The risks involved with texting while driving were outlined in last week's post on the Cincinnati Car Accident Law Blog and many Ohio drivers may be familiar with the often touted statistic that drivers who take their eyes off the road for the average time it takes to send or receive a text-4.6 seconds-take their eyes off the road for the entire length of a football field at an average speed of 55 miles per hour. Many drivers may think the solution to this is to use hands free commands, now available in many mobile phone operating systems. However, according to a recent study, they would be wrong.
According to the AAA Foundation for Traffic Safety, after making a call or changing music in a car using hands free commands, drivers remain distracted for a whopping 27 seconds-one can cover a lot of football fields in that time span. According to the report, a driver remains distracted even after they return their hands to the wheel as their mind is still readjusting to the task of driving. In fact, results indicated that drivers missed stop signs, pedestrians and even other vehicles while they were distracted.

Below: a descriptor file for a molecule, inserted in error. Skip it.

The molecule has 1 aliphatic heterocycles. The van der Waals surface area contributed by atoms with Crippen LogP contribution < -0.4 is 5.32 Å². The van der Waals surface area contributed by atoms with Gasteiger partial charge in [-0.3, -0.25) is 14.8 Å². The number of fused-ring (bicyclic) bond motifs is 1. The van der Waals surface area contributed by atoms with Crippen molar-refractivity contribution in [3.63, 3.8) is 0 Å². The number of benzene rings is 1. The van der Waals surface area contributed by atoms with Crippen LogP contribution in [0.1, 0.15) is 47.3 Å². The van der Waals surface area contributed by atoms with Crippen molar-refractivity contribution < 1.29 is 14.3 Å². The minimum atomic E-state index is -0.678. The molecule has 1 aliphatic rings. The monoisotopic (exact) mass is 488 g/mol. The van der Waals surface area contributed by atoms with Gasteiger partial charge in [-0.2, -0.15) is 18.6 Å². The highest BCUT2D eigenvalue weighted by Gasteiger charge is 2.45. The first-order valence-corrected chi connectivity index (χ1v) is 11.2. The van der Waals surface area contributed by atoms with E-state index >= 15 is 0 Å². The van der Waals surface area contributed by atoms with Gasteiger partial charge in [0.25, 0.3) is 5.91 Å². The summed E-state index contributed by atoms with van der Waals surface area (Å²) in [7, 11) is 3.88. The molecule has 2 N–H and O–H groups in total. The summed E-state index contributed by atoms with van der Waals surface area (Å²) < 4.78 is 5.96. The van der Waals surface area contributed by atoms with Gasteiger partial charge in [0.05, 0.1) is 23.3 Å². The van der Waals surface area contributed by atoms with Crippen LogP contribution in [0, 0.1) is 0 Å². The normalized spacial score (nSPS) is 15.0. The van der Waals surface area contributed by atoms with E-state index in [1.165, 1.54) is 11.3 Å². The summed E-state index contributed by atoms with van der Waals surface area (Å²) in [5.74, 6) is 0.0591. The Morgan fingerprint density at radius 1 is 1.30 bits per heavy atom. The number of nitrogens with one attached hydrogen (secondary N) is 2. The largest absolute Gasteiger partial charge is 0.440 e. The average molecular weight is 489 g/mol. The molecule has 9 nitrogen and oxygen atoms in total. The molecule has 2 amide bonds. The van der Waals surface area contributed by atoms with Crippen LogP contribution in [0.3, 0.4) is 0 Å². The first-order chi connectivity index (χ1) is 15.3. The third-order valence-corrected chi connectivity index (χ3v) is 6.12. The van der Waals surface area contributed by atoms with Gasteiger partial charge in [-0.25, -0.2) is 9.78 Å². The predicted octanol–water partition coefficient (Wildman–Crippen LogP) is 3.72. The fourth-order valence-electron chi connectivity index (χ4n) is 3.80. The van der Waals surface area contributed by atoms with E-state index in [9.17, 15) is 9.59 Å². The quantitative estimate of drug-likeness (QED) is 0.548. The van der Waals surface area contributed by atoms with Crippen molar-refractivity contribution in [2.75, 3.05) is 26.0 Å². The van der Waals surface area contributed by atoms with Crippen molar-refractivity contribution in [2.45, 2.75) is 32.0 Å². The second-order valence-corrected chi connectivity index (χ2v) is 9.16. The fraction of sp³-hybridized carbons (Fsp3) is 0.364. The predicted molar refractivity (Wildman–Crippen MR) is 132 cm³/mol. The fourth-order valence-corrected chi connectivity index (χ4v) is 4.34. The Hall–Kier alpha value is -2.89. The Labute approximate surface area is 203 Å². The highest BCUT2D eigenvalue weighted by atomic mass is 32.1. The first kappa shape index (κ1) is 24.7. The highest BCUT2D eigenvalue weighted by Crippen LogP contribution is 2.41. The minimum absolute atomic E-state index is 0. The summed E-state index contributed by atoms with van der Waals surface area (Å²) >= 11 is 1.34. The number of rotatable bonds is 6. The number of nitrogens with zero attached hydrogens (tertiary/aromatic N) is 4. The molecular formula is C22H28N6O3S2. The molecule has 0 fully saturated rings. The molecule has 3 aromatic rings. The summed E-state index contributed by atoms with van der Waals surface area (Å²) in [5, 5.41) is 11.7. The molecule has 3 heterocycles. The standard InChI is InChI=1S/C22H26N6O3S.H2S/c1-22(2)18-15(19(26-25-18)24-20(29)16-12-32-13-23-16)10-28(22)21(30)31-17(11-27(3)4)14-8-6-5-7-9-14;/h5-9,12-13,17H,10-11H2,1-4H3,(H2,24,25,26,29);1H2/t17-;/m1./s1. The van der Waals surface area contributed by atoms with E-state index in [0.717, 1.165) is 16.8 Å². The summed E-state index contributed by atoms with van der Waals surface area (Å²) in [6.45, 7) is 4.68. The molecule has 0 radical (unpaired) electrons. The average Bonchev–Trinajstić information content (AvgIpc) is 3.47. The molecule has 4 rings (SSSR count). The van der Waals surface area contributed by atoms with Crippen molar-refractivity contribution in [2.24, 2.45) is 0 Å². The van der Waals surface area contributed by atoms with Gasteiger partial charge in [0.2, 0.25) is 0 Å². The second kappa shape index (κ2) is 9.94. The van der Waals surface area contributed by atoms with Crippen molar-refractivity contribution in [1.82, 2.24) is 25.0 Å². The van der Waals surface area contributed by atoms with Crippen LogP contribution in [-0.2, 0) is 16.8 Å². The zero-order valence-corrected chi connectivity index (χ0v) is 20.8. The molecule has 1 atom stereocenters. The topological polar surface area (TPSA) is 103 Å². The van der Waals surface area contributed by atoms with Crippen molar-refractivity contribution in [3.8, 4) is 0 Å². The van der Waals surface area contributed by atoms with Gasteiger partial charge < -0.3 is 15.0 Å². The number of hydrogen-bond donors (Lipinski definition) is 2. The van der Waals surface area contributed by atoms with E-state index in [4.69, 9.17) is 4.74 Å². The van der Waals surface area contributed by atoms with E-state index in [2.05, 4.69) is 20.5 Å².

Though not all phone systems and cars provide an equal distraction-some vehicles and operating systems allow people to complete the task with lesser mental distraction-the truth of the fact is that none are completely risk free. And while drivers are distracted, they are more likely to end up hitting someone and causing catastrophic injuries, if not tragic deaths.
An accident involving distracted driving is one that can be almost completely avoided if drivers remain focused on the road and consider the safety of others before considering their text messages. When an Ohio resident is injured or loses a loved one in an unfortunate car accident involving distracted driving they may want to consider holding the driver accountable through a civil suit in an attempt to raise attention about the issue and prevent future similar accidents.
Source: Limaohio.com, "Car safety: Hands-free voice command not risk-free," Jerry Hirsch, Oct. 25, 2015